"Truly the unclean, immoral cleric is trampled underfoot like worthless manure. He is saturated with the filth of vice and entangled in the chains of sin. In this condition he must be considered worthless to both himself and to others."
Don't hold back, Johnny, tell us how you really feel.
Yesterday's Gospel told the story of Sts. James and John asking Jesus for the prized seats of the heavenly banquet (as well as any banquet in the customs of Jesus' time): They wanted the seats right next to the host of the party. They weren't happy being part of the 12. Heck, they weren't content being part of the "big 3" (along with Peter) that got to be called into the big events in the Gospels. In the days before the "Survivor" TV series, this may have been the first "alliance formed to vote someone out."
As Halloween approaches, many children (and not a few adults) choose costumes to wear. If you're around them (or if you're one of them), watch the difference between the age groups: adults put on the Superman costume, but know they can't jump off a roof. Children put on their costume and "become" that character, not just in outside appearence, but in their minds, too. We can all put rosaries on our rear-view mirrors and scapulars around our necks when we're going on an airplane, but that doesn't "make" us Catholic. A Roman Collar, in itself, doesn't make the Priest holy or give him the power to absolve sins or say Mass any more than a wedding ring has the power to repel infidelity or generate children. If heaven is the big game, then holiness is our ticket of admission.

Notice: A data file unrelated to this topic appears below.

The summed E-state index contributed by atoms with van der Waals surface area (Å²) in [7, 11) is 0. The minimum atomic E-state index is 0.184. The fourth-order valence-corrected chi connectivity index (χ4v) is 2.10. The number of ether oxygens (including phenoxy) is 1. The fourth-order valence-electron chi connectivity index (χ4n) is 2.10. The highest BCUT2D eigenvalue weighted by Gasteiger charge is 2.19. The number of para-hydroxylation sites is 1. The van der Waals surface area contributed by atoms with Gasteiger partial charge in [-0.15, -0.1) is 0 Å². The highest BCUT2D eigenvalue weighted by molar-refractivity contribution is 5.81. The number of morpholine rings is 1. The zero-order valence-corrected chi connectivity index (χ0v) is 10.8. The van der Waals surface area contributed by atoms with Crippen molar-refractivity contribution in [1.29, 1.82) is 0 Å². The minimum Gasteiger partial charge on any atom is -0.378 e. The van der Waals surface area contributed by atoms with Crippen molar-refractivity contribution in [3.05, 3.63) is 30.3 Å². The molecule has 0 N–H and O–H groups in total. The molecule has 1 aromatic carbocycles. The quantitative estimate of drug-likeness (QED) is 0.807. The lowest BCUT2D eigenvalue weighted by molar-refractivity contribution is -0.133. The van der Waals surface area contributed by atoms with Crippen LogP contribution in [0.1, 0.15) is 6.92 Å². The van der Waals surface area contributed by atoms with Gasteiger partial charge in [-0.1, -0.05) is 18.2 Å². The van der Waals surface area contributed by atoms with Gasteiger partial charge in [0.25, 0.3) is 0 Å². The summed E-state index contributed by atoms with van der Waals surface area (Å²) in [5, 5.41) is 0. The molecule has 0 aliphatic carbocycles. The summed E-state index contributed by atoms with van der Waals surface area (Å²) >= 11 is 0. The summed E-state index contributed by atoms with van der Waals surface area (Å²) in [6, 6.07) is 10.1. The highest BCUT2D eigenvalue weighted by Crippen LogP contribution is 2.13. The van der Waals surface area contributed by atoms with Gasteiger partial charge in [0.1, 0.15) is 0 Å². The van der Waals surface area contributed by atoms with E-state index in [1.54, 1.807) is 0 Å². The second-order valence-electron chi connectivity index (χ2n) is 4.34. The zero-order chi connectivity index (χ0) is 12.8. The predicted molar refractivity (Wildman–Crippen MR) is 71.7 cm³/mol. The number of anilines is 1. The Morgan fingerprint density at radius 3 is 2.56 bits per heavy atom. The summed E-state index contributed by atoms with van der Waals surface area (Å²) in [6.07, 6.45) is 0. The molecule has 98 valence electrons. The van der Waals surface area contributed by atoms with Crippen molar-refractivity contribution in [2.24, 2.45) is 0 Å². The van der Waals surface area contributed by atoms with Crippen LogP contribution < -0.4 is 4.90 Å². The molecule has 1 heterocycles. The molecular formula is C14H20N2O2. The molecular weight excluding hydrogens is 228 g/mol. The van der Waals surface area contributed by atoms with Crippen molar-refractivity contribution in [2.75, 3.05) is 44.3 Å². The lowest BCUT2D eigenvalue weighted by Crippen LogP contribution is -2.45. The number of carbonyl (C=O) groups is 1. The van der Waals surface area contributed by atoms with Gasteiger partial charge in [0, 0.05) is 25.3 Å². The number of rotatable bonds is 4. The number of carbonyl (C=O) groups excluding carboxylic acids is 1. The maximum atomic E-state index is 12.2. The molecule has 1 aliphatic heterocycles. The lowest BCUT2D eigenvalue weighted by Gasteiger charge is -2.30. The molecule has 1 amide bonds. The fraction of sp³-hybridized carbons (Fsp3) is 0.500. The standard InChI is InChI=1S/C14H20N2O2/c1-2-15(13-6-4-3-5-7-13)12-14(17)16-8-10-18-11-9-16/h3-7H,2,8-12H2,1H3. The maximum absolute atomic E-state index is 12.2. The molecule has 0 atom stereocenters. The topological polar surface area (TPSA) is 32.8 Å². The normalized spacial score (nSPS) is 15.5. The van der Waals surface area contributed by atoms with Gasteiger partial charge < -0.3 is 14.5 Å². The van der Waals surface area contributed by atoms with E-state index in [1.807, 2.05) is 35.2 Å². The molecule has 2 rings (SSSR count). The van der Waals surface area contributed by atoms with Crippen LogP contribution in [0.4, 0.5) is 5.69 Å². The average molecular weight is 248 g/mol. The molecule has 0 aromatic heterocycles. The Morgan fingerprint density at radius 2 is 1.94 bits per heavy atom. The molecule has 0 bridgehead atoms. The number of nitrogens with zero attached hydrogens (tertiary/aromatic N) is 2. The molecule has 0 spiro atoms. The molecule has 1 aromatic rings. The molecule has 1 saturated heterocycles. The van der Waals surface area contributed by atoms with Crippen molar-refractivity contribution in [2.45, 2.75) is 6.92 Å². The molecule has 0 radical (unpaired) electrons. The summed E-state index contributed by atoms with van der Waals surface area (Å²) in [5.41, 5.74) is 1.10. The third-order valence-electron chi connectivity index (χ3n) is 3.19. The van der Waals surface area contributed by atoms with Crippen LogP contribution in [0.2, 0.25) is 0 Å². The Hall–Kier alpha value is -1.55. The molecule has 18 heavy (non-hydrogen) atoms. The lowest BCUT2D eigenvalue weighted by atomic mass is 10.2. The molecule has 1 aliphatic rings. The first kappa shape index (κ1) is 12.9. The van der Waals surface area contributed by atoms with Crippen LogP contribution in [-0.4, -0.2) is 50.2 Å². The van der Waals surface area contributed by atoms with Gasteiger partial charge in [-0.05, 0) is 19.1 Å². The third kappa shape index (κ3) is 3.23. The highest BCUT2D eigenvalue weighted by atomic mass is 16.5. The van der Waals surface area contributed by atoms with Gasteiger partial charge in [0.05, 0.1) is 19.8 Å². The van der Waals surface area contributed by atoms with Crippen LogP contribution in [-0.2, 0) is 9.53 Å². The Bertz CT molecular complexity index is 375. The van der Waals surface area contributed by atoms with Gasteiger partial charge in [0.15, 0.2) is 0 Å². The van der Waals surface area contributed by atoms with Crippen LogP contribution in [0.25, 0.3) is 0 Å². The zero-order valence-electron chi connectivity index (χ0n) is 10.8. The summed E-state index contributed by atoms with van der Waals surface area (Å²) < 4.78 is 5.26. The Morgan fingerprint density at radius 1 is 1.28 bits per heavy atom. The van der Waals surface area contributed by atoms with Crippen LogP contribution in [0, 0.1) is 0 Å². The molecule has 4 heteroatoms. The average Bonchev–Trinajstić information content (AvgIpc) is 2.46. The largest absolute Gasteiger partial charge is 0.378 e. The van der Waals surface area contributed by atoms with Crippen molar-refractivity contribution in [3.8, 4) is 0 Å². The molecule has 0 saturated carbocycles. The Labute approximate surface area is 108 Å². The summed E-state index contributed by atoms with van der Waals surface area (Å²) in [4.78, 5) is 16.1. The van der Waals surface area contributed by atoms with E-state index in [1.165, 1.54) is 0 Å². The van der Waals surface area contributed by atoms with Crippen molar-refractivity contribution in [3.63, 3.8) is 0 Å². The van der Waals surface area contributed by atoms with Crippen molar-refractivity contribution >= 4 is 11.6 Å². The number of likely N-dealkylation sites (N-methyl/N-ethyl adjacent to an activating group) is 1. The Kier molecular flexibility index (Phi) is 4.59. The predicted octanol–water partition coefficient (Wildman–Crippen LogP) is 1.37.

Of course, the seats of honor don't really matter at the heavenly banquet. We should strive our best to simply get into the party. St. Paul is fond of using the analogy of athletes in the Christian's race of life. In a way, though, it's inaccurate. A race means there's winners and losers. In heaven there will be no giant clock telling us who got there ahead of us. Nor will there be special giveaways only to the first 10,000 into the park. There'll be no, "Sorry, just ran out of supreme and definite happiness in communion of life and love with the Trinity, with the Virgin Mary, the angels and all the blessed (see the Catechism 1023-26). Should've gotten here sooner." Each of us are called to run the race at the pace God gave us, according to the state of life we're in. A mom can't run so fast because she was up the night before with her sick child. The priest was going to run the race, but got called to an emergency at the hospital. The person with Parkinson's can only move in very small steps. The point, contrary to what the world preaches, is not to get there ahead (or at the expense) of others; it's simply to "get there."
Just, if you do get there, stay away from Capistrano until he gets used to you.